(Reuters Health)—People should try non-drug treatment options like massage or stretching for most cases of chronic low back pain before choosing treatment with over-the-counter or prescription drugs, according to new guidelines from the American College of Physicians (ACP).
If the pain began recently, the guidelines recommend superficial heat, massage, acupuncture or spinal manipulation. If patients wish to take medication, they should use non-steroidal anti-inflammatory drugs (NSAIDs), such as ibuprofen, or skeletal muscle relaxants prescribed by a doctor. Acetaminophen and steroids are not recommended for low back pain, according to the guidelines.
The new guidelines, online Feb. 13 in Annals of Internal Medicine, apply to low back pain that does not radiate to other parts of the body like the legs, says ACP President Dr. Nitin Damle of the Alpert Medical School of Brown University in Providence.1
Patients with low back pain that radiates to other parts of the body need further evaluation, he tells Reuters Health.
Low back pain is one of the most common reasons people visit U.S. doctors’ offices each year. About a quarter of U.S. adults report low back pain at least one day during the previous three months.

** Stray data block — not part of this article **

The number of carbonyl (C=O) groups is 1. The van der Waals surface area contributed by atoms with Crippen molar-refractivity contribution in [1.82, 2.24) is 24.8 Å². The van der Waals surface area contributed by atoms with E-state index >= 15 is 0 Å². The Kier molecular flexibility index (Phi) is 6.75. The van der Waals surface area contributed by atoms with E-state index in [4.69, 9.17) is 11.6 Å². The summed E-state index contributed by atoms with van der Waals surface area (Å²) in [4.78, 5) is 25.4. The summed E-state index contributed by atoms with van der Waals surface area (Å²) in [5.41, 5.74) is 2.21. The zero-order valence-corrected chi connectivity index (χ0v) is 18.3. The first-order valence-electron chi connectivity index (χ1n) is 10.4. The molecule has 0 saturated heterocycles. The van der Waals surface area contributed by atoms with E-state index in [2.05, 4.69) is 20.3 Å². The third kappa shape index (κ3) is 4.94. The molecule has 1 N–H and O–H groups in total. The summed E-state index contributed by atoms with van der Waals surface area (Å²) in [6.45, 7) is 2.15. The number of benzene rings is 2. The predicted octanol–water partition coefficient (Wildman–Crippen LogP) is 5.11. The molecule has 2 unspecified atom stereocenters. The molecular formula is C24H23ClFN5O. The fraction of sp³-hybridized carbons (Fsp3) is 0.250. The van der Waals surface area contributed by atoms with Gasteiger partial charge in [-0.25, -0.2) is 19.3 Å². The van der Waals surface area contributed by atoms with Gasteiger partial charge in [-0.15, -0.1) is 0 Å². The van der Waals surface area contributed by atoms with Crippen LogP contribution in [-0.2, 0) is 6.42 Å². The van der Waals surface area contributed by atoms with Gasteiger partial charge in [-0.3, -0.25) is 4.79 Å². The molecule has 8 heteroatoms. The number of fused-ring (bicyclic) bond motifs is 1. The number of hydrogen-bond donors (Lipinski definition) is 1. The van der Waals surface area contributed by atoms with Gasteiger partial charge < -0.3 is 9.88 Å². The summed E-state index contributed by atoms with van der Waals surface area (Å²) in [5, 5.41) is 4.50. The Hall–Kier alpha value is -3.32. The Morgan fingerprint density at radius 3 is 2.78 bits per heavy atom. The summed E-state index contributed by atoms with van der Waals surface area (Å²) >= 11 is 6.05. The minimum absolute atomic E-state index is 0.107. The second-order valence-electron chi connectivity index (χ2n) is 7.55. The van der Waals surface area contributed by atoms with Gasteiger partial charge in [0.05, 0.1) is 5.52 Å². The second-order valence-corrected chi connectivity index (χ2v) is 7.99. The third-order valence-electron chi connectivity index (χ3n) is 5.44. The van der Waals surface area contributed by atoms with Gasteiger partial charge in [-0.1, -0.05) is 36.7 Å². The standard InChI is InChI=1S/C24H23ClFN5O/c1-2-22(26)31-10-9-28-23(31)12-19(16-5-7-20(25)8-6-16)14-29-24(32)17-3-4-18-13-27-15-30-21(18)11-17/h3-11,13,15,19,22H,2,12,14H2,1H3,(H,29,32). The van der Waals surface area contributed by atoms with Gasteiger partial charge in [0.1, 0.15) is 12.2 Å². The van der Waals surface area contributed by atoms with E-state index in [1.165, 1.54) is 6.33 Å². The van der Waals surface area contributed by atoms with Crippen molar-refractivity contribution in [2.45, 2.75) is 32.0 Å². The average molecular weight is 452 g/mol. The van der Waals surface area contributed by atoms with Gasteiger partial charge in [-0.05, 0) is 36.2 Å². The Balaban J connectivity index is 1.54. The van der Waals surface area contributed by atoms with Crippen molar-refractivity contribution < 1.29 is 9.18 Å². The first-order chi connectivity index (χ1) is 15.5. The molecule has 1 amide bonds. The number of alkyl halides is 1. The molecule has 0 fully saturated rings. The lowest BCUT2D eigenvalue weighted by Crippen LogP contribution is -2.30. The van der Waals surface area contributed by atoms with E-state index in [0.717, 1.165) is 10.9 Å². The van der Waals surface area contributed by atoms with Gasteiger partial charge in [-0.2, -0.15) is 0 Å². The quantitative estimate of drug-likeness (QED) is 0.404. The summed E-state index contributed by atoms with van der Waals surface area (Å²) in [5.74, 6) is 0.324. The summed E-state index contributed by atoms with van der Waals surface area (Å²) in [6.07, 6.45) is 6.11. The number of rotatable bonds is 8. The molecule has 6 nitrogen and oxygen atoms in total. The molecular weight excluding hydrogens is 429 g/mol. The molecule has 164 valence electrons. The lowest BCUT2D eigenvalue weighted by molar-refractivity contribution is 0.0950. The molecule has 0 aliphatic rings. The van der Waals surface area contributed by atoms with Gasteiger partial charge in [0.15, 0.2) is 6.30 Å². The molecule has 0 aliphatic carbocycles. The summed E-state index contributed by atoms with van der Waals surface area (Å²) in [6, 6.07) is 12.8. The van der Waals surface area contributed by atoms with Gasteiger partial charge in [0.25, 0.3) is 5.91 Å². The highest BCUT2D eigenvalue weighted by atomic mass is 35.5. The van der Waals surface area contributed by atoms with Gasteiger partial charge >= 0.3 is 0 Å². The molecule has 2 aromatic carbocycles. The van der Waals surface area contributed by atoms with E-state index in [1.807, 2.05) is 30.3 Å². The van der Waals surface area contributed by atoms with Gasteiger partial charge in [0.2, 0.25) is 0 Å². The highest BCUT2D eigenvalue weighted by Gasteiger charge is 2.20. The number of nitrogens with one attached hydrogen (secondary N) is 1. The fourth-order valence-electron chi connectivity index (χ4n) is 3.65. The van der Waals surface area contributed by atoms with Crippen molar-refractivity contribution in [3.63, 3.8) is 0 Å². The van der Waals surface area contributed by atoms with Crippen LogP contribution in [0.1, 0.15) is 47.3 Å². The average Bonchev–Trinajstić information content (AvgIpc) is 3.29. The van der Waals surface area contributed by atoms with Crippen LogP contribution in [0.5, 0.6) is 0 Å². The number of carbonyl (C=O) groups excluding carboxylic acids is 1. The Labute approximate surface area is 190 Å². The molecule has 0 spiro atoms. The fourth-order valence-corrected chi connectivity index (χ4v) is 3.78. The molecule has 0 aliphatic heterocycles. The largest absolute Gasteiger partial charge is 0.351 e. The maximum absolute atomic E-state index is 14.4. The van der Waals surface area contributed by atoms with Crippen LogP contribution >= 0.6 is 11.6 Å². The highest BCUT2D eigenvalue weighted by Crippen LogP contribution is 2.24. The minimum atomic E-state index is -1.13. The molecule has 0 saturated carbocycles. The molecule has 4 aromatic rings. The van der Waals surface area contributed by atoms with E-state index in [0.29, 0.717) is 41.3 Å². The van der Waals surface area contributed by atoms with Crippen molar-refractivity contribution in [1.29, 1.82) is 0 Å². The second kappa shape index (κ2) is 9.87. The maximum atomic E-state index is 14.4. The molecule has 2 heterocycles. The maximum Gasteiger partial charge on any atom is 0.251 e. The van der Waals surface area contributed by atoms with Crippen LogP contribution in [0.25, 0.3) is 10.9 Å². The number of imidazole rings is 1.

“Most back pain is self-limited,” says Dr. Damle. “It’s common, will go away given enough time and patients can help themselves initially by trying some heat and stretching before going to see a physician.”
The new guidelines are based on a review of studies that looked at the use of drug and non-drug therapies for acute, subacute and chronic low back pain. The review did not look at creams or injections, however.
Based on the review, the ACP recommends that people who have been suffering with chronic low back pain try non-drug therapies, such as exercise, acupuncture, mindfulness-based stress reduction, tai chi, yoga, biofeedback, cognitive behavioral therapy or spinal manipulation.
If those methods don’t work, the guidelines say the next step should be NSAIDs or the pain medications duloxetine, which is marketed as Cymbalta, or tramadol, which is marketed as Ultram.
Opioids should only be considered as last resorts, and only prescribed after doctors discuss their risks and benefits with patients.
“If you’re going to have to use opioids, use them in the smallest dose possible with the least frequency and smallest prescription,” says Damle.
The new recommendations are very reasonable, says Dr. Joel Press, who is physiatrist-in-chief at the Hospital for Special Surgery in New York.